As the report further underlines: “This new perspective was enshrined in the Russian- Chinese Joint Declaration on a Multipolar World and the establishment of a New International Order in 1997.”  Russia and China stated that the future of a global development is directly linked to “multipolarity” which is a “peaceful, stable, fair, and rational new international political and economic order” based on the dominant role of the “United Nations Security Council.” Such an order represents a system of “long term country- to country relations of a new type that are not directed against third countries and aim ‘to strengthen peace worldwide and the common progress of humanity.’” The fundamental norm of the new order include “mutual respect for sovereignty and territorial integrity, non-aggression, non-interference in internal affairs, equality and mutual benefit, peaceful coexistence , and other universally recognized principle of international law.”

According to the authors of the report which are all leading Valdai Club researchers, Russia’s understanding of ‘multipolarity’ is conceptually differing from that of the United States by emphasizing the interaction of all involved players, rather than “hierarchy” under the guidance of a “Club of the elect.” In a separate chapter “Hierarchy as a dying breed” it is stated that “The new international order will not resemble any that has existed before. The vision of the future international order upholds the value of sovereignty and autonomy in determining development priorities and the means to achieve them. (…) The world of sovereign states which has expanded over the past century, demonstrates remarkable resilience. More precisely, it exhibits a high capacity for ‘self- correction’ in the face of a conflict between traditional centers of power and the complete crumbling of the institutions based international order that occurred.”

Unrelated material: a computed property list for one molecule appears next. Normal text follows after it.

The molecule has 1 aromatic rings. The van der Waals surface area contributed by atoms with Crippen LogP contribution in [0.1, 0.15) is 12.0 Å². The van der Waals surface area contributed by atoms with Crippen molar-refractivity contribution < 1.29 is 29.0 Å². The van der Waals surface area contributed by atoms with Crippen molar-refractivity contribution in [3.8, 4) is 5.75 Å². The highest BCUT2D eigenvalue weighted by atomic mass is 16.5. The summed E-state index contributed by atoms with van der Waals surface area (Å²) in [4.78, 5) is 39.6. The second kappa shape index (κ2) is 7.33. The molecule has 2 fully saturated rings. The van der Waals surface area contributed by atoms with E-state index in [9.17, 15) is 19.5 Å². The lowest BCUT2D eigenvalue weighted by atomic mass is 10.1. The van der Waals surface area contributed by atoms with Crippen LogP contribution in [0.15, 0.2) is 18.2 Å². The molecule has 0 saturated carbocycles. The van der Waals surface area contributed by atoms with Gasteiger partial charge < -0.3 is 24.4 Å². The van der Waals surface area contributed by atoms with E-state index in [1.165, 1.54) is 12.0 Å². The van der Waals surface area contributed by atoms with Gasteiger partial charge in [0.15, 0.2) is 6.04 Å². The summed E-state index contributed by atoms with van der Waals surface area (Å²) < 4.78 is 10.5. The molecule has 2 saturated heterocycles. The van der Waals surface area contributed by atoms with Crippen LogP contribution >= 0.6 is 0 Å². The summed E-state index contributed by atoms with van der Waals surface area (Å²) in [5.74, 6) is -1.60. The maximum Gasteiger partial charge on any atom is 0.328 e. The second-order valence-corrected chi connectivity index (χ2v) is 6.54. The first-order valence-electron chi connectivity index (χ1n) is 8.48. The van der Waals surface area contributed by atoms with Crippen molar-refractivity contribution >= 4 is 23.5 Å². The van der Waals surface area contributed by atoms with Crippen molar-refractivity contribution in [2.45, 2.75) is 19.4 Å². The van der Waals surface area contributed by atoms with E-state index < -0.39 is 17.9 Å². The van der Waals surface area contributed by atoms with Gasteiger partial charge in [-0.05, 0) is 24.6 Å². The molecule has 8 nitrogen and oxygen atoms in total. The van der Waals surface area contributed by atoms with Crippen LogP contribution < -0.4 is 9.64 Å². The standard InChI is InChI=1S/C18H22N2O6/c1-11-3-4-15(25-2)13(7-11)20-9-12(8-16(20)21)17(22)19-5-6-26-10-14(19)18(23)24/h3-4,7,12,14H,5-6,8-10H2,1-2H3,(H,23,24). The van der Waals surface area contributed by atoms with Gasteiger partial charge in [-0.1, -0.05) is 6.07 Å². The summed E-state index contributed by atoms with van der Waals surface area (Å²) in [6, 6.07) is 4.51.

What is Russia thriving for?  

In the spirit of this report Putin during his speech stated some of the principles, among them: “We want to live in an open, interconnected world, where no one will ever try to put artificial barriers in the way of people’s communication, their creative fulfilment and prosperity. We need to strive to create an obstacle- free environment(…) We want the world’s diversity to be preserved and serve as the foundation for universal development. It should be prohibited to impose on any country or people how they should live and how they should feel. Only true cultural and civilizational diversity will ensure people’s wellbeing and a balance of interests. (…) The main thing is to free international relation from the ‘bloc approach’ and the ‘legacy of the colonial era’ and the ‘Cold War.’ (…) Everyone should be given access to the benefits of today’s world, and attempts to limit it for any country or people should be considered an act of aggression. (…) We stand for equality, for the diverse potential of all countries. This is a completely objective factor.”

Discussion period